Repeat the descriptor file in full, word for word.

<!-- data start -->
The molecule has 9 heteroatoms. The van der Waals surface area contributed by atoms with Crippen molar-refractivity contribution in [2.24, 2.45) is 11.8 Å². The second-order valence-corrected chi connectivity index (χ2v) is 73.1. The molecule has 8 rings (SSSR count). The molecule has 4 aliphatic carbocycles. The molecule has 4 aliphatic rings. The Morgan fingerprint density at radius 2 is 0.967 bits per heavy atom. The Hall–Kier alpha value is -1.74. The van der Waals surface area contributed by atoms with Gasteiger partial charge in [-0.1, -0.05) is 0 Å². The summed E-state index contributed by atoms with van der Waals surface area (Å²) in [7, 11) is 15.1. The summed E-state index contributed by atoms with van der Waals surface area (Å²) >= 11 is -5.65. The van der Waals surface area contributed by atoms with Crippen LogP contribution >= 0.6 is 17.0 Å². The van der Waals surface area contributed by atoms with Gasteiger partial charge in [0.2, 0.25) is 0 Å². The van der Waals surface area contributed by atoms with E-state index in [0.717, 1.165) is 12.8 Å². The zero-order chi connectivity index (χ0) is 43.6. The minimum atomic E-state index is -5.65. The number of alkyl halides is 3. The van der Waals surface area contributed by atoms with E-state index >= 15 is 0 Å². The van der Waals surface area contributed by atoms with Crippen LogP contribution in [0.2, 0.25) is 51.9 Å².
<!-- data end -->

The molecule has 9 heteroatoms. The van der Waals surface area contributed by atoms with Crippen molar-refractivity contribution in [2.24, 2.45) is 11.8 Å². The second-order valence-corrected chi connectivity index (χ2v) is 73.1. The molecule has 8 rings (SSSR count). The molecule has 4 aliphatic carbocycles. The molecule has 4 aliphatic rings. The Morgan fingerprint density at radius 2 is 0.967 bits per heavy atom. The Hall–Kier alpha value is -1.74. The van der Waals surface area contributed by atoms with Gasteiger partial charge in [-0.1, -0.05) is 0 Å². The summed E-state index contributed by atoms with van der Waals surface area (Å²) in [7, 11) is 15.1. The summed E-state index contributed by atoms with van der Waals surface area (Å²) >= 11 is -5.65. The van der Waals surface area contributed by atoms with Crippen LogP contribution >= 0.6 is 17.0 Å². The van der Waals surface area contributed by atoms with Gasteiger partial charge in [0.2, 0.25) is 0 Å². The van der Waals surface area contributed by atoms with E-state index in [0.717, 1.165) is 12.8 Å². The zero-order chi connectivity index (χ0) is 43.6. The minimum atomic E-state index is -5.65. The number of alkyl halides is 3. The van der Waals surface area contributed by atoms with E-state index >= 15 is 0 Å². The van der Waals surface area contributed by atoms with Crippen LogP contribution in [0.2, 0.25) is 51.9 Å².